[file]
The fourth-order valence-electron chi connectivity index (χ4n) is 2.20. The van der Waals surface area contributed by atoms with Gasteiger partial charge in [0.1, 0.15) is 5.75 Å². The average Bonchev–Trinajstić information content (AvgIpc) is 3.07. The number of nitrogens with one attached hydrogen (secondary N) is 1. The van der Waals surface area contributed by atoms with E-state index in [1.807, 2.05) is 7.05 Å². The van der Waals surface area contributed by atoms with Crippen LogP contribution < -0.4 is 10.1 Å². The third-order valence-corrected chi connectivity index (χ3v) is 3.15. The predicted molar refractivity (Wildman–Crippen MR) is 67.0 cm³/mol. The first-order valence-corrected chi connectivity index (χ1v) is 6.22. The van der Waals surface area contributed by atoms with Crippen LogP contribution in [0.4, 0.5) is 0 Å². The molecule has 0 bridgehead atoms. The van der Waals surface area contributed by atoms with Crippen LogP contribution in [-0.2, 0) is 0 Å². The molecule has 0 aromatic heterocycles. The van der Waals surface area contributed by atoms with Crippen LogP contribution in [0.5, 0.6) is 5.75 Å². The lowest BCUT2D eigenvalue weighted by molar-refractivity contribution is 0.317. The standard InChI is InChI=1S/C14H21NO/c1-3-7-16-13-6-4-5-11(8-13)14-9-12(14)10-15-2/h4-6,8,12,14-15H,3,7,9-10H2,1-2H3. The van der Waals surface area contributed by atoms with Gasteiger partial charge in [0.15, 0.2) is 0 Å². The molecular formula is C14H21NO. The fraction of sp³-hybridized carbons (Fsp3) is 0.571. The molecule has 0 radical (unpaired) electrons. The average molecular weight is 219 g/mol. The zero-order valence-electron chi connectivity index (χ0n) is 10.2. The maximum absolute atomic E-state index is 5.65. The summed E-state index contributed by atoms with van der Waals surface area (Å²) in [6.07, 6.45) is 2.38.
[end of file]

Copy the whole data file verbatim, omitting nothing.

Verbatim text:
The fourth-order valence-electron chi connectivity index (χ4n) is 2.20. The van der Waals surface area contributed by atoms with Gasteiger partial charge in [0.1, 0.15) is 5.75 Å². The average Bonchev–Trinajstić information content (AvgIpc) is 3.07. The number of nitrogens with one attached hydrogen (secondary N) is 1. The van der Waals surface area contributed by atoms with E-state index in [1.807, 2.05) is 7.05 Å². The van der Waals surface area contributed by atoms with Crippen LogP contribution < -0.4 is 10.1 Å². The third-order valence-corrected chi connectivity index (χ3v) is 3.15. The predicted molar refractivity (Wildman–Crippen MR) is 67.0 cm³/mol. The first-order valence-corrected chi connectivity index (χ1v) is 6.22. The van der Waals surface area contributed by atoms with Crippen LogP contribution in [0.4, 0.5) is 0 Å². The molecule has 0 bridgehead atoms. The van der Waals surface area contributed by atoms with Crippen LogP contribution in [-0.2, 0) is 0 Å². The molecule has 0 aromatic heterocycles. The van der Waals surface area contributed by atoms with Crippen LogP contribution in [0.5, 0.6) is 5.75 Å². The lowest BCUT2D eigenvalue weighted by molar-refractivity contribution is 0.317. The standard InChI is InChI=1S/C14H21NO/c1-3-7-16-13-6-4-5-11(8-13)14-9-12(14)10-15-2/h4-6,8,12,14-15H,3,7,9-10H2,1-2H3. The van der Waals surface area contributed by atoms with Gasteiger partial charge in [0.15, 0.2) is 0 Å². The molecular formula is C14H21NO. The fraction of sp³-hybridized carbons (Fsp3) is 0.571. The molecule has 0 radical (unpaired) electrons. The average molecular weight is 219 g/mol. The zero-order valence-electron chi connectivity index (χ0n) is 10.2. The maximum absolute atomic E-state index is 5.65. The summed E-state index contributed by atoms with van der Waals surface area (Å²) in [6.07, 6.45) is 2.38.